Deborah A. Miranda is an enrolled member of the Ohlone-Costanoan Esselen Nation of the Greater Monterey Bay Area, and author of the mixed-genre Bad Indians: A Tribal Memoir as well as three poetry collections – Raised By Humans, Indian Cartography and The Zen of La Llorona; she is also co-editor of Sovereign Erotics: An Anthology of Two Spirit Literature. Currently Deborah is John Lucian Smith Jr. Professor of English at Washington and Lee University where she teaches creative writing and literature of the margins. Her work has been widely published in literary journals, scholarly journals and anthologies, and lends itself to interdisciplinary approaches; it is taught in Native Studies, Creative Writing, Women and Gender Studies, Anthropology, American Literature, Poetry, History, Sociology courses across North America, Europe and Australia. Deborah’s work has taken her to many universities and diverse communities such as Indigenous gatherings, genealogical societies, bookstores, and conferences. Most recently, Deborah has been working on a collection of essays tentatively titled Hidden Stories of Isabel Meadows and Other California Indian Lacunae, and a collection of poems in the voices of each California mission.



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October 7, 2015 October 15-17, 2015 November 2, 2015
Washington & Lee University @ Leyburn Library’s Book Nook: Author Talk Series. 4 p.m. Keynote Speaker, “Time Again to Gather: California Indian Conference” at UC Berkeley

Keynote Speaker, University of Dayton’s Native Peoples of the Americas Colloquium.



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Excerpt: "For those suspicious of memoir's lofty goal to capture and contain memories, Bad Indians is a relief. Deborah A. Miranda’s mosaic of short essays, poetry, personal explorations, oral histories, tales, newspaper clippings, anthropological recordings, and photos (to name a few!) seeks to gather the stories of a people’s past while respecting the elusive nature of chronicling generations. This is not your ordinary memoir. The goal of documenting and processing in order to hold a memory as a complete and understood thing is not at the forefront of this work, but rather the drive of this collection is the desire (sometimes compulsion) to re-tell and recover truths—gaps and blurred moments notwithstanding." Excerpt: "Some childhood memories, some faded photographs, some snippets of stories written down word for word by an anthropologist, some paragraphs from old textbooks. A lesser author might have crafted a novel spanning the generations, a linear novel, maybe a chapter for each character. But Deborah didn’t and wouldn’t do that; it would have dishonored her ancestors. Rather, she looks at what is—the pieces, the shards of a broken mirror—and interprets, imagines, wonders. If she doesn’t know a thing, she says so. Throughout, she is in awe of the voices, drawings, photos, whatever she can find—all treasured gifts, entrusted to her by the elders and ancestors she never got to meet." Excerpt: "Miranda (English/Washington and Lee Univ.; The Zen of La Llorona, 2005, etc.), blends narrative, poetry, photos, anthropological recordings and more into a mosaic of memory of her own life and that of her people, the California Indians.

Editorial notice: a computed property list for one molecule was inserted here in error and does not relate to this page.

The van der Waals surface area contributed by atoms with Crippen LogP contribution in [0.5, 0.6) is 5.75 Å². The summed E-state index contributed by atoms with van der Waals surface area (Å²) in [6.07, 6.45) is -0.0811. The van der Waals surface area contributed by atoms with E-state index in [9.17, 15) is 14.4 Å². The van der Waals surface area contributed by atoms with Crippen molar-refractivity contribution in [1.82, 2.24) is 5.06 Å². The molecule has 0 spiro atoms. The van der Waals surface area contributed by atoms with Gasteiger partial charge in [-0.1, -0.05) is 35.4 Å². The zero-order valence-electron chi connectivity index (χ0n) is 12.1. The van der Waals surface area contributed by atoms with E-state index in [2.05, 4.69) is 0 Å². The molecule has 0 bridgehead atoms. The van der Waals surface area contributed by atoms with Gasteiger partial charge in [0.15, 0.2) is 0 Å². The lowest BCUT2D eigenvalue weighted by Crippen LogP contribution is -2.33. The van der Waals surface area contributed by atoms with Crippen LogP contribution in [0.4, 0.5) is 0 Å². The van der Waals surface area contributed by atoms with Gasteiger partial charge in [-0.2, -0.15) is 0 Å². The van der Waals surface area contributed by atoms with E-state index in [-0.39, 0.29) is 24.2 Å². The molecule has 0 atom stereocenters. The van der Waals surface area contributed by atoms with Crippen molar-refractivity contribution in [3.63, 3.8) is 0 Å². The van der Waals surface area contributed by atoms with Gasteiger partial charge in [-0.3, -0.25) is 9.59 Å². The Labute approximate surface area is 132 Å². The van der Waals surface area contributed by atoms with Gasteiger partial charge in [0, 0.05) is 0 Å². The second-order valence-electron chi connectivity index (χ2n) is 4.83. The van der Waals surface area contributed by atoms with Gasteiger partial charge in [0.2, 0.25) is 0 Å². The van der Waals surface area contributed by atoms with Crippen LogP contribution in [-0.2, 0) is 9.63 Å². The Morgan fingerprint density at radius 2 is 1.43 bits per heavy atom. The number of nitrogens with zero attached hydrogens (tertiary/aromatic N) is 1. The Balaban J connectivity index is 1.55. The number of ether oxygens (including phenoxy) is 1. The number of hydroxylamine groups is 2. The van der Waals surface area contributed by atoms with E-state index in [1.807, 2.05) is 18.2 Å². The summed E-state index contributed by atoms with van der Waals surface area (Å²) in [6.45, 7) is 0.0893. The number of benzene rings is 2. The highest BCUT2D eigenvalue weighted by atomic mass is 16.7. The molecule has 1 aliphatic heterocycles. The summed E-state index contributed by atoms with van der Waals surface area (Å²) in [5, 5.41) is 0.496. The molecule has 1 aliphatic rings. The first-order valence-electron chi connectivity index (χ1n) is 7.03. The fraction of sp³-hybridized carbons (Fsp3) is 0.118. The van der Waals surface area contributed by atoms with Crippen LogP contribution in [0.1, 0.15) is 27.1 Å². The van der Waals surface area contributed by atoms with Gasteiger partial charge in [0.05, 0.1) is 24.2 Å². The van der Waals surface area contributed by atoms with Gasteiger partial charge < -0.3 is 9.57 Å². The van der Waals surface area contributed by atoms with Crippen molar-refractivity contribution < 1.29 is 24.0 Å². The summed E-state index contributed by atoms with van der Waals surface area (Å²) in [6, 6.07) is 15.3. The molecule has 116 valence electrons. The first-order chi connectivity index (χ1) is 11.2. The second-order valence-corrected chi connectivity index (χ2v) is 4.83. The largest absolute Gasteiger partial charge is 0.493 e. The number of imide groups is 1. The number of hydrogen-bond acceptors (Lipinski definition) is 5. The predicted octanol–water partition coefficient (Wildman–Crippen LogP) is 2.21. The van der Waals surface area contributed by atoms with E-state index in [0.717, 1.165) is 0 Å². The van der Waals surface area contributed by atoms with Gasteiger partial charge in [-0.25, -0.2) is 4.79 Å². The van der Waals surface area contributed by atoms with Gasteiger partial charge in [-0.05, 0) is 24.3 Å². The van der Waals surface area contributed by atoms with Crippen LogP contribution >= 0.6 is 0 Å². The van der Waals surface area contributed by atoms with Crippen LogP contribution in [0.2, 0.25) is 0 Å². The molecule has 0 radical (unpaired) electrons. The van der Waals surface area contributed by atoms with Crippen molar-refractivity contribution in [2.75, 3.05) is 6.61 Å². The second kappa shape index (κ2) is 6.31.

“The arc of leather, sharp edges of cured hide, instrument of punishment coming from two hundred years out of the past,” writes the author about yet another beating of her brother by her violent, alcoholic father. She ties this personal violence to the historical violence of the padres of the California missions, who, through beatings, torture, rape and enslavement, decimated and broke the California Indians."

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 UCLA Interview  


 Raised By Humans


 Bad Indians  Sovereign Erotics


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